When the virgins were gathered together the second time, Mordecai was sitting at the king’s gate. Now Esther had not made known her kindred or her people, as Mordecai had charged her; for Esther obeyed Mordecai just as when she was brought up by him. And in those days, as Mordecai was sitting at the king’s gate, Bigthan and Teresh, two of the king’s eunuchs, who guarded the threshold, become angry and sought to lay hands on King Ahasuerus. And this come to the knowledge of Mordecai, and he told it to Queen Esther and Esther told the king in the name of Mordecai. When the affair was investigated and found to be so, the men were both hanged on the gallows. And it was recorded in the Book of the Chronicles in the presence of the king. (Est 2:19-23 RSV)
Pastor Ray Stedman, “A Pair of Queens,” on Esther 2:
The chapter closes with an account of how the entrance of Mordecai and Esther into the life of this king involved also deliverance from a plot which threatened the very life of the king:
Here the life of the king is at stake — here is the first hint of the existence of an evil force which is at work to destroy and to capture the mind, emotions, and will of man, to pervert these to it’s own uses, and to oppose the glory of God’s purpose in man’s life.
You know that force well. It is at work in your own kingdom, and the life of the king is at stake. The soul of man is the prize in this great warfare, carried on within the soul of each of us. The enemy tries to strike, but Mordecai (who is now sitting in the gate as a judge in the city for he has not yet full access to the palace) discovers the plot, and the adversaries are taken out and publicly “nailed to a tree”. This is literally what it says, “hanged on the gallows” is an interpretation. The literal Hebrew is that they were “impaled, or nailed to a tree.”
In Colossians we read:
And you, who were dead in trespasses and the uncircumcision of your flesh [you who were men and women in whom the Spirit had fallen into disuse and unresponsiveness, who had nothing beyond the life of a soul], God made alive together with him, having forgiven us all our trespasses, having canceled the bond which stood against us with its legal demands; this he set aside, nailing it to the cross. He disarmed the principalities and powers and made a public example of them, triumphing over them in him [that is, in the cross]. (Col 2:13-15 RSV)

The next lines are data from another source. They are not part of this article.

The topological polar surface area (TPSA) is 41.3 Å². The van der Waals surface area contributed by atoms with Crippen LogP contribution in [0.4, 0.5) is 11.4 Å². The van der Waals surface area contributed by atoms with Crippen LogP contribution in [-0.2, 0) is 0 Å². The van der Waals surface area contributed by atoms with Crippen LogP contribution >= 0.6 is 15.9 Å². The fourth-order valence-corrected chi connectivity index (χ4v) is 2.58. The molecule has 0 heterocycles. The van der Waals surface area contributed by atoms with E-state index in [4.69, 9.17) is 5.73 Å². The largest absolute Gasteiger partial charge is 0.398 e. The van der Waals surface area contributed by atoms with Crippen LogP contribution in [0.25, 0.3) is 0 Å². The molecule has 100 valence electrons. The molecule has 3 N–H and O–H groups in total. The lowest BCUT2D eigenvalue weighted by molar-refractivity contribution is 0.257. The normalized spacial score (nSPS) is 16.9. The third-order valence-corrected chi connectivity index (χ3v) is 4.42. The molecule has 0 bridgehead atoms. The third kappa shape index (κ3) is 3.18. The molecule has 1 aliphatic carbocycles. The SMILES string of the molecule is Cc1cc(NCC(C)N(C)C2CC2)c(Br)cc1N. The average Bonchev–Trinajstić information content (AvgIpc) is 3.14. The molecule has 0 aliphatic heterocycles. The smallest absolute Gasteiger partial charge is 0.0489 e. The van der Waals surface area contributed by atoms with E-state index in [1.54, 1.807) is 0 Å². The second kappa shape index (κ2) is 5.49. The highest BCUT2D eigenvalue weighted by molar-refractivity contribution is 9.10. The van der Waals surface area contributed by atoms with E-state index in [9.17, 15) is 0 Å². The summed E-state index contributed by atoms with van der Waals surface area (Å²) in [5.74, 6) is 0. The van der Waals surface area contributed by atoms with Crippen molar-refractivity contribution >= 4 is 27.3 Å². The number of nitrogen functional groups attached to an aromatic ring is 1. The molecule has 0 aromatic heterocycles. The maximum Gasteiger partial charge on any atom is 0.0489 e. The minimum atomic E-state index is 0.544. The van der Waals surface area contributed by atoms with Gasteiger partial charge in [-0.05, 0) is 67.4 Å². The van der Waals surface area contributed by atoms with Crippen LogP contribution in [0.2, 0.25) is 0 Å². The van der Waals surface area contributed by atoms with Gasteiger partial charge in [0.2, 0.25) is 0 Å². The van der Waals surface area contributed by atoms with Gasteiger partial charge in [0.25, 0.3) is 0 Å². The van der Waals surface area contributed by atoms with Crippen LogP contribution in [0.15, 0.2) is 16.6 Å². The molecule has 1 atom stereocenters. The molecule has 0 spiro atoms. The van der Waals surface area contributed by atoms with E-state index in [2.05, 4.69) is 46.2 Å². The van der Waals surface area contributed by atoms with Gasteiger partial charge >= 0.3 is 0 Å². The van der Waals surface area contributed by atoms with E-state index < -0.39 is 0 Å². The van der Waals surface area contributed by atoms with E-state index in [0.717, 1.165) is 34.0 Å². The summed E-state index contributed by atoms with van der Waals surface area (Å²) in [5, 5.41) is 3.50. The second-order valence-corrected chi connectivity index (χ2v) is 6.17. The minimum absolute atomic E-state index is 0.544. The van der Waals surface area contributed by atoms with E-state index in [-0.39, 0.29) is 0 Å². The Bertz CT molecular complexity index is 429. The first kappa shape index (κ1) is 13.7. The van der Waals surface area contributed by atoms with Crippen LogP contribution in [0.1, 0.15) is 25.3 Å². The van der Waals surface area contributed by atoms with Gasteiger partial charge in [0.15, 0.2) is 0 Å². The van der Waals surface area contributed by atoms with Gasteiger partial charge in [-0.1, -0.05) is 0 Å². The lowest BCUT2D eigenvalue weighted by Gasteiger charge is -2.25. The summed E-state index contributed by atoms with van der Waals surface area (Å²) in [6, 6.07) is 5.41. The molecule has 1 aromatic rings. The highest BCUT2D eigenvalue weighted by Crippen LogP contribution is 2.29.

“Triumphing over them in him” — this is what we find represented in this graphic account in the Old Testament: that there is in our lives an evil force which threatens to overcome us. The end of the story is not yet — but the enemy is known, and his doom is certain. All this, we are told, was recorded in a book that is available to the king. It was recorded in the Book of Chronicles of the Medes and Persians. The king does not yet realize all that it means.
So God has recorded all that he has done for us in a book, and when we begin to understand what that book says about the deliverance that has been wrought for us, and realize what has been nailed to the tree and made a public example for us, we will begin to experience the deliverance that God intends for your life and mine.
Is this not where God has brought many of us today? We are Christians. We have known the restlessness of living without God. We have been engaged in a great search for something to satisfy. We have tried everything and have come at last to see that only in Jesus Christ is there satisfaction for the deep need of our hearts. We have received him and discovered that life began again. We look back with delight to that day and we look onward to the certain and sure promise that we shall be with him in glory.
Ah, but what about in between? Conversion is just the beginning of the story. Did you think this was all there was to a Christian life? To know Christ and to look on to heaven some day and try to struggle through the best you can till then? Oh, no! This is just the beginning of the story of Esther. These first chapters merely set the stage for the deliverance which God intends to work in the life of the king in this kingdom, just as he wants to work a similar deliverance in your life in the kingdom of your own heart.
3 thoughts on “God intended deliverance…for the king and for us”
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Like that different view on the story of Esther. 😉 nailing or transgressions on the cross.
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